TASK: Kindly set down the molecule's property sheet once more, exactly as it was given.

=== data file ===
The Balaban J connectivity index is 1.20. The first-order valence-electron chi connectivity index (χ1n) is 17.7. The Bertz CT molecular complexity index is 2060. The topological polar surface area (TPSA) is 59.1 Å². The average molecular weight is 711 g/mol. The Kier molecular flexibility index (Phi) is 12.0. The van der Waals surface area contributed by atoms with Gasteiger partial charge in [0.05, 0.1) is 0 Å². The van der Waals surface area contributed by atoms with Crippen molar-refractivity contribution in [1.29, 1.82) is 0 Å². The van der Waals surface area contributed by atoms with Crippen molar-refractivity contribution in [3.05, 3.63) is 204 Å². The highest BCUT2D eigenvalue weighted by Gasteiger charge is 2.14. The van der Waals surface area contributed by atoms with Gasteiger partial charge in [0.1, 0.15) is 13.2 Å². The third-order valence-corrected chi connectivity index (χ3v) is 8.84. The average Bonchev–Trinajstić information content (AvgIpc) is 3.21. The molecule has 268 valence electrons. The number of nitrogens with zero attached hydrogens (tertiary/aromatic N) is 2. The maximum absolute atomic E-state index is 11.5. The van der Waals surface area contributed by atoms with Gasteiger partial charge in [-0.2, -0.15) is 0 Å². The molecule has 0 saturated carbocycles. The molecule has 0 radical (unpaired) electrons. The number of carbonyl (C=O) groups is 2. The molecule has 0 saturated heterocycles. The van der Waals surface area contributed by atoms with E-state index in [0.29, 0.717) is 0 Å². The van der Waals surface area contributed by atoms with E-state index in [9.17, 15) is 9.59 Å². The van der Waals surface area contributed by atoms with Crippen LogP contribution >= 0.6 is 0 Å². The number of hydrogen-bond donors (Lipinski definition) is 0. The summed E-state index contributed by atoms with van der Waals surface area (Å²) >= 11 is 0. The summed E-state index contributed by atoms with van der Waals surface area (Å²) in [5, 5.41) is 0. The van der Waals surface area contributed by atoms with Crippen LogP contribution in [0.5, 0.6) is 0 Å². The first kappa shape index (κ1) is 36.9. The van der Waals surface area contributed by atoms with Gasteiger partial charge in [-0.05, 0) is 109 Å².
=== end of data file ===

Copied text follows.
The Balaban J connectivity index is 1.20. The first-order valence-electron chi connectivity index (χ1n) is 17.7. The Bertz CT molecular complexity index is 2060. The topological polar surface area (TPSA) is 59.1 Å². The average molecular weight is 711 g/mol. The Kier molecular flexibility index (Phi) is 12.0. The van der Waals surface area contributed by atoms with Gasteiger partial charge in [0.05, 0.1) is 0 Å². The van der Waals surface area contributed by atoms with Crippen molar-refractivity contribution in [1.29, 1.82) is 0 Å². The van der Waals surface area contributed by atoms with Crippen molar-refractivity contribution in [3.05, 3.63) is 204 Å². The highest BCUT2D eigenvalue weighted by Gasteiger charge is 2.14. The van der Waals surface area contributed by atoms with Gasteiger partial charge in [0.1, 0.15) is 13.2 Å². The third-order valence-corrected chi connectivity index (χ3v) is 8.84. The average Bonchev–Trinajstić information content (AvgIpc) is 3.21. The molecule has 268 valence electrons. The number of nitrogens with zero attached hydrogens (tertiary/aromatic N) is 2. The maximum absolute atomic E-state index is 11.5. The van der Waals surface area contributed by atoms with Gasteiger partial charge in [-0.2, -0.15) is 0 Å². The molecule has 0 saturated carbocycles. The molecule has 0 radical (unpaired) electrons. The number of carbonyl (C=O) groups is 2. The molecule has 0 saturated heterocycles. The van der Waals surface area contributed by atoms with E-state index in [0.29, 0.717) is 0 Å². The van der Waals surface area contributed by atoms with E-state index in [9.17, 15) is 9.59 Å². The van der Waals surface area contributed by atoms with Crippen LogP contribution >= 0.6 is 0 Å². The number of hydrogen-bond donors (Lipinski definition) is 0. The summed E-state index contributed by atoms with van der Waals surface area (Å²) >= 11 is 0. The summed E-state index contributed by atoms with van der Waals surface area (Å²) in [5, 5.41) is 0. The van der Waals surface area contributed by atoms with Crippen LogP contribution in [0.5, 0.6) is 0 Å². The first kappa shape index (κ1) is 36.9. The van der Waals surface area contributed by atoms with Gasteiger partial charge in [-0.05, 0) is 109 Å².